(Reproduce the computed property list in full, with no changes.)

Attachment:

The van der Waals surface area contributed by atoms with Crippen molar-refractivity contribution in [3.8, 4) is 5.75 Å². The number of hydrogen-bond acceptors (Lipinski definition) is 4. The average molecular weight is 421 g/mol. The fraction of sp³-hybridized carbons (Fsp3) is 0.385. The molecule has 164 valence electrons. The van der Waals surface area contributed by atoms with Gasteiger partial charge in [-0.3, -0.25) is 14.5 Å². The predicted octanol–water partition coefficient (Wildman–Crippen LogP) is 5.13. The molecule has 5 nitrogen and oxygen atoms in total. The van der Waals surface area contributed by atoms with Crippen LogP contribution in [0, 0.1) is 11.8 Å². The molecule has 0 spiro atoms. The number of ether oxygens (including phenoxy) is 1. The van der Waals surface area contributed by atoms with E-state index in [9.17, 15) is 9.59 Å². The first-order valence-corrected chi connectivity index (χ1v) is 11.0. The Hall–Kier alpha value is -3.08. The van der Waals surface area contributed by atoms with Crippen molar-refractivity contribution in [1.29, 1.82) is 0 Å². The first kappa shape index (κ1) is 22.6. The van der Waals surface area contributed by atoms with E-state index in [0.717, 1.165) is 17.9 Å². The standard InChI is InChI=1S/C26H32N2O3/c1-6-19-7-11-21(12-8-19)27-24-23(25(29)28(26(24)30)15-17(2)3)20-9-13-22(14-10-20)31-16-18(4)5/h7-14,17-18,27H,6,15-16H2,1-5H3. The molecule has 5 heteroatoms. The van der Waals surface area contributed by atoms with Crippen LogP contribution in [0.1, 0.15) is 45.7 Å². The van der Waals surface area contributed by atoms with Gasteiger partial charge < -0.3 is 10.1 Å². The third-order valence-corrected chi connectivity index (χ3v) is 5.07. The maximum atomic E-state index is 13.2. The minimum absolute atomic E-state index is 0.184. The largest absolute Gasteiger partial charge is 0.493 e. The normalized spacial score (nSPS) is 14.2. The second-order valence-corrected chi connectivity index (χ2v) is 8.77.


The van der Waals surface area contributed by atoms with Crippen molar-refractivity contribution in [3.8, 4) is 5.75 Å². The number of hydrogen-bond acceptors (Lipinski definition) is 4. The average molecular weight is 421 g/mol. The fraction of sp³-hybridized carbons (Fsp3) is 0.385. The molecule has 164 valence electrons. The van der Waals surface area contributed by atoms with Gasteiger partial charge in [-0.3, -0.25) is 14.5 Å². The predicted octanol–water partition coefficient (Wildman–Crippen LogP) is 5.13. The molecule has 5 nitrogen and oxygen atoms in total. The van der Waals surface area contributed by atoms with Crippen LogP contribution in [0, 0.1) is 11.8 Å². The molecule has 0 spiro atoms. The number of ether oxygens (including phenoxy) is 1. The van der Waals surface area contributed by atoms with E-state index in [9.17, 15) is 9.59 Å². The first-order valence-corrected chi connectivity index (χ1v) is 11.0. The Hall–Kier alpha value is -3.08. The van der Waals surface area contributed by atoms with Crippen molar-refractivity contribution in [1.29, 1.82) is 0 Å². The first kappa shape index (κ1) is 22.6. The van der Waals surface area contributed by atoms with E-state index in [0.717, 1.165) is 17.9 Å². The standard InChI is InChI=1S/C26H32N2O3/c1-6-19-7-11-21(12-8-19)27-24-23(25(29)28(26(24)30)15-17(2)3)20-9-13-22(14-10-20)31-16-18(4)5/h7-14,17-18,27H,6,15-16H2,1-5H3. The molecule has 5 heteroatoms. The van der Waals surface area contributed by atoms with Crippen LogP contribution in [0.1, 0.15) is 45.7 Å². The van der Waals surface area contributed by atoms with Gasteiger partial charge < -0.3 is 10.1 Å². The third-order valence-corrected chi connectivity index (χ3v) is 5.07. The maximum atomic E-state index is 13.2. The minimum absolute atomic E-state index is 0.184. The largest absolute Gasteiger partial charge is 0.493 e. The normalized spacial score (nSPS) is 14.2. The second-order valence-corrected chi connectivity index (χ2v) is 8.77.